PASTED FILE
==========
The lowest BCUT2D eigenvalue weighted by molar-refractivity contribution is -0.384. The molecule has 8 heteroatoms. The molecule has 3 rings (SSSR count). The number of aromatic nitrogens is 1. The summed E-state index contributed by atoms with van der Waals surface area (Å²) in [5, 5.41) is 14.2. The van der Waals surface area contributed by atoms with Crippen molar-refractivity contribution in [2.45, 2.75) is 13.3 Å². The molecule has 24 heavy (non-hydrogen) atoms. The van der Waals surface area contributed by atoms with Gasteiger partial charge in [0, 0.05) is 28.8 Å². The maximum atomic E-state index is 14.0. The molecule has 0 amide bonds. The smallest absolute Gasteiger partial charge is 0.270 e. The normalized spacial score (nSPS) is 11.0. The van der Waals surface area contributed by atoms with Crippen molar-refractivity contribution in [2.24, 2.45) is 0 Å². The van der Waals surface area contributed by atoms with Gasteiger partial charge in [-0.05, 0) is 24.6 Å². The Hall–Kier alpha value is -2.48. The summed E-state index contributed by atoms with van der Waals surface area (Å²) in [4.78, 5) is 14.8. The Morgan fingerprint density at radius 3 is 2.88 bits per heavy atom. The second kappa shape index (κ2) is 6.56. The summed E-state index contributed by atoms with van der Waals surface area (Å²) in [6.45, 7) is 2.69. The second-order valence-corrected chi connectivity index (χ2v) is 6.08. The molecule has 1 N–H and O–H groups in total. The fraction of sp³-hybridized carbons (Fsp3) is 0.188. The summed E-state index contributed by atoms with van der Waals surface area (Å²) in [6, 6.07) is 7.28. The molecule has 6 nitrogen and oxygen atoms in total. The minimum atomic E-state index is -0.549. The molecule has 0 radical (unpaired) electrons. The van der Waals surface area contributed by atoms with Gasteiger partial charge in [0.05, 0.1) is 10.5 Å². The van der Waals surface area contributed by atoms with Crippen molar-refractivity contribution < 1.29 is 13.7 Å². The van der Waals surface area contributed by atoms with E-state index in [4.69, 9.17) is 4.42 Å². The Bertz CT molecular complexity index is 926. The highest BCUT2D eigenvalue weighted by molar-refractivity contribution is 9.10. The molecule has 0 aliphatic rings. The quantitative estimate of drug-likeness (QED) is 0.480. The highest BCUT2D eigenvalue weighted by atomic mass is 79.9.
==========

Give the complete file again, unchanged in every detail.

The lowest BCUT2D eigenvalue weighted by molar-refractivity contribution is -0.384. The molecule has 8 heteroatoms. The molecule has 3 rings (SSSR count). The number of aromatic nitrogens is 1. The summed E-state index contributed by atoms with van der Waals surface area (Å²) in [5, 5.41) is 14.2. The van der Waals surface area contributed by atoms with Crippen molar-refractivity contribution in [2.45, 2.75) is 13.3 Å². The molecule has 24 heavy (non-hydrogen) atoms. The van der Waals surface area contributed by atoms with Gasteiger partial charge in [0, 0.05) is 28.8 Å². The maximum atomic E-state index is 14.0. The molecule has 0 amide bonds. The smallest absolute Gasteiger partial charge is 0.270 e. The normalized spacial score (nSPS) is 11.0. The van der Waals surface area contributed by atoms with Crippen molar-refractivity contribution in [2.24, 2.45) is 0 Å². The van der Waals surface area contributed by atoms with Gasteiger partial charge in [-0.05, 0) is 24.6 Å². The Hall–Kier alpha value is -2.48. The summed E-state index contributed by atoms with van der Waals surface area (Å²) in [4.78, 5) is 14.8. The Morgan fingerprint density at radius 3 is 2.88 bits per heavy atom. The second kappa shape index (κ2) is 6.56. The summed E-state index contributed by atoms with van der Waals surface area (Å²) in [6.45, 7) is 2.69. The second-order valence-corrected chi connectivity index (χ2v) is 6.08. The molecule has 1 N–H and O–H groups in total. The fraction of sp³-hybridized carbons (Fsp3) is 0.188. The summed E-state index contributed by atoms with van der Waals surface area (Å²) in [6, 6.07) is 7.28. The molecule has 6 nitrogen and oxygen atoms in total. The minimum atomic E-state index is -0.549. The molecule has 0 radical (unpaired) electrons. The van der Waals surface area contributed by atoms with Gasteiger partial charge in [0.05, 0.1) is 10.5 Å². The van der Waals surface area contributed by atoms with Crippen molar-refractivity contribution < 1.29 is 13.7 Å². The van der Waals surface area contributed by atoms with E-state index in [4.69, 9.17) is 4.42 Å². The Bertz CT molecular complexity index is 926. The highest BCUT2D eigenvalue weighted by molar-refractivity contribution is 9.10. The molecule has 0 aliphatic rings. The quantitative estimate of drug-likeness (QED) is 0.480. The highest BCUT2D eigenvalue weighted by atomic mass is 79.9.